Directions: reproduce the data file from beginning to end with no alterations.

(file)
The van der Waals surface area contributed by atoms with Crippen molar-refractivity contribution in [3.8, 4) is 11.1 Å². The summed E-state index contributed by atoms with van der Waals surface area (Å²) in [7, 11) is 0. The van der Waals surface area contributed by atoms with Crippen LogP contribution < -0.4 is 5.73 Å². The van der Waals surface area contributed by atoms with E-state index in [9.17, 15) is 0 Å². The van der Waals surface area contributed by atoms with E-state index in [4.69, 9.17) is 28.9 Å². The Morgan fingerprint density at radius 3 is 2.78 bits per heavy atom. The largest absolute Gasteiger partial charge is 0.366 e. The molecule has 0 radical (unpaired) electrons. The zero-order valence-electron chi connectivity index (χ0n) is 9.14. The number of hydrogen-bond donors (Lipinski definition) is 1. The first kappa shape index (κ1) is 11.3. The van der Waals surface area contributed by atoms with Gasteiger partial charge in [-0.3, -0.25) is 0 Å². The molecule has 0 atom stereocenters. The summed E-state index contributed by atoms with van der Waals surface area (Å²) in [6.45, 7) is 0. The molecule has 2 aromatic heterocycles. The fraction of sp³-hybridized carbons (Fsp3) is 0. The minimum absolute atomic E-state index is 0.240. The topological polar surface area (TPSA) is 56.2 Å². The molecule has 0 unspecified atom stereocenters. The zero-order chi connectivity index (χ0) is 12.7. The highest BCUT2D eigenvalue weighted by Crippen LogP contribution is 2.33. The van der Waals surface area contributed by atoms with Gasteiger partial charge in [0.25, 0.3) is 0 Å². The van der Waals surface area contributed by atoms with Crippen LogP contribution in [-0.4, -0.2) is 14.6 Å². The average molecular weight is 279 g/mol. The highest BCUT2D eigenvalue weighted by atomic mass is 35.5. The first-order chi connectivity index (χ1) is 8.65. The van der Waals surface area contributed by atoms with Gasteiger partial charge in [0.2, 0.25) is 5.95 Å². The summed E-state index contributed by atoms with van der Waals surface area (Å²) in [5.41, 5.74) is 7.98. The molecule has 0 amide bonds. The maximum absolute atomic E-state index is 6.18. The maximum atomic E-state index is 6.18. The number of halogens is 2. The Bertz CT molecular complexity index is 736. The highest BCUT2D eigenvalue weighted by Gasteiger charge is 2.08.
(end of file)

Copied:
The van der Waals surface area contributed by atoms with Crippen molar-refractivity contribution in [3.8, 4) is 11.1 Å². The summed E-state index contributed by atoms with van der Waals surface area (Å²) in [7, 11) is 0. The van der Waals surface area contributed by atoms with Crippen LogP contribution < -0.4 is 5.73 Å². The van der Waals surface area contributed by atoms with E-state index in [9.17, 15) is 0 Å². The van der Waals surface area contributed by atoms with E-state index in [4.69, 9.17) is 28.9 Å². The Morgan fingerprint density at radius 3 is 2.78 bits per heavy atom. The largest absolute Gasteiger partial charge is 0.366 e. The molecule has 0 radical (unpaired) electrons. The zero-order valence-electron chi connectivity index (χ0n) is 9.14. The number of hydrogen-bond donors (Lipinski definition) is 1. The first kappa shape index (κ1) is 11.3. The van der Waals surface area contributed by atoms with Gasteiger partial charge in [-0.3, -0.25) is 0 Å². The molecule has 0 atom stereocenters. The summed E-state index contributed by atoms with van der Waals surface area (Å²) in [6.45, 7) is 0. The molecule has 2 aromatic heterocycles. The fraction of sp³-hybridized carbons (Fsp3) is 0. The minimum absolute atomic E-state index is 0.240. The topological polar surface area (TPSA) is 56.2 Å². The molecule has 0 unspecified atom stereocenters. The zero-order chi connectivity index (χ0) is 12.7. The highest BCUT2D eigenvalue weighted by Crippen LogP contribution is 2.33. The van der Waals surface area contributed by atoms with Gasteiger partial charge in [0.25, 0.3) is 0 Å². The van der Waals surface area contributed by atoms with Crippen LogP contribution in [-0.4, -0.2) is 14.6 Å². The average molecular weight is 279 g/mol. The highest BCUT2D eigenvalue weighted by atomic mass is 35.5. The first-order chi connectivity index (χ1) is 8.65. The van der Waals surface area contributed by atoms with Gasteiger partial charge in [0.2, 0.25) is 5.95 Å². The summed E-state index contributed by atoms with van der Waals surface area (Å²) in [5.41, 5.74) is 7.98. The molecule has 0 amide bonds. The maximum absolute atomic E-state index is 6.18. The maximum atomic E-state index is 6.18. The number of halogens is 2. The Bertz CT molecular complexity index is 736. The highest BCUT2D eigenvalue weighted by Gasteiger charge is 2.08.